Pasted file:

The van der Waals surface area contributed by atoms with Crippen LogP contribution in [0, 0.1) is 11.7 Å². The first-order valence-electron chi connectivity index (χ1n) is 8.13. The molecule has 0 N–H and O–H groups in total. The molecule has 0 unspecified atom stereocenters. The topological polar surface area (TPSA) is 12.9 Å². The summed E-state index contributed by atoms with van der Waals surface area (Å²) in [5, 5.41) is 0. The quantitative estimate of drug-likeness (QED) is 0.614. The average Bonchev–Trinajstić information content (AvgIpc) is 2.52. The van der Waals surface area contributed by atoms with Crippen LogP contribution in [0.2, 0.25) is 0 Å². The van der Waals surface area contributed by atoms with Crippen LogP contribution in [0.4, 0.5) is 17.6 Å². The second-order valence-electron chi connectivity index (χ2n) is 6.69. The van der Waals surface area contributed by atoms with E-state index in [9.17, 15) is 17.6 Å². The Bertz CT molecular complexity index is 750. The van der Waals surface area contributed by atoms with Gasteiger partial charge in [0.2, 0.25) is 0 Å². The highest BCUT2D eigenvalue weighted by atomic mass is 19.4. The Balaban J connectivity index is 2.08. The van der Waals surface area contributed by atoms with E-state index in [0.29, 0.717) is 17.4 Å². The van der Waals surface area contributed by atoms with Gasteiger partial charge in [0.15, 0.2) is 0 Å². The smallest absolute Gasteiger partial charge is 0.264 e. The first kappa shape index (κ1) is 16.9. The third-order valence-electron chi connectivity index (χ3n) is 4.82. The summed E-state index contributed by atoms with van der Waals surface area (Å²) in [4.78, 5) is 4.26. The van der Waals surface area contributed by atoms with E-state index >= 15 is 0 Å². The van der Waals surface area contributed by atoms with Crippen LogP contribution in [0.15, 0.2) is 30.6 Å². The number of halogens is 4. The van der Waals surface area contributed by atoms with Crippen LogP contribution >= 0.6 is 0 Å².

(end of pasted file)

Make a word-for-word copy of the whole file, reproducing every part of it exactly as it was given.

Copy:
The van der Waals surface area contributed by atoms with Crippen LogP contribution in [0, 0.1) is 11.7 Å². The first-order valence-electron chi connectivity index (χ1n) is 8.13. The molecule has 0 N–H and O–H groups in total. The molecule has 0 unspecified atom stereocenters. The topological polar surface area (TPSA) is 12.9 Å². The summed E-state index contributed by atoms with van der Waals surface area (Å²) in [5, 5.41) is 0. The quantitative estimate of drug-likeness (QED) is 0.614. The average Bonchev–Trinajstić information content (AvgIpc) is 2.52. The van der Waals surface area contributed by atoms with Crippen LogP contribution in [0.2, 0.25) is 0 Å². The van der Waals surface area contributed by atoms with Crippen LogP contribution in [0.4, 0.5) is 17.6 Å². The second-order valence-electron chi connectivity index (χ2n) is 6.69. The van der Waals surface area contributed by atoms with E-state index in [9.17, 15) is 17.6 Å². The Bertz CT molecular complexity index is 750. The van der Waals surface area contributed by atoms with Gasteiger partial charge in [0.2, 0.25) is 0 Å². The highest BCUT2D eigenvalue weighted by atomic mass is 19.4. The Balaban J connectivity index is 2.08. The van der Waals surface area contributed by atoms with E-state index in [0.29, 0.717) is 17.4 Å². The van der Waals surface area contributed by atoms with Gasteiger partial charge in [0.15, 0.2) is 0 Å². The smallest absolute Gasteiger partial charge is 0.264 e. The first kappa shape index (κ1) is 16.9. The third-order valence-electron chi connectivity index (χ3n) is 4.82. The summed E-state index contributed by atoms with van der Waals surface area (Å²) in [4.78, 5) is 4.26. The van der Waals surface area contributed by atoms with E-state index >= 15 is 0 Å². The van der Waals surface area contributed by atoms with Crippen LogP contribution in [0.15, 0.2) is 30.6 Å². The number of halogens is 4. The van der Waals surface area contributed by atoms with Crippen LogP contribution >= 0.6 is 0 Å².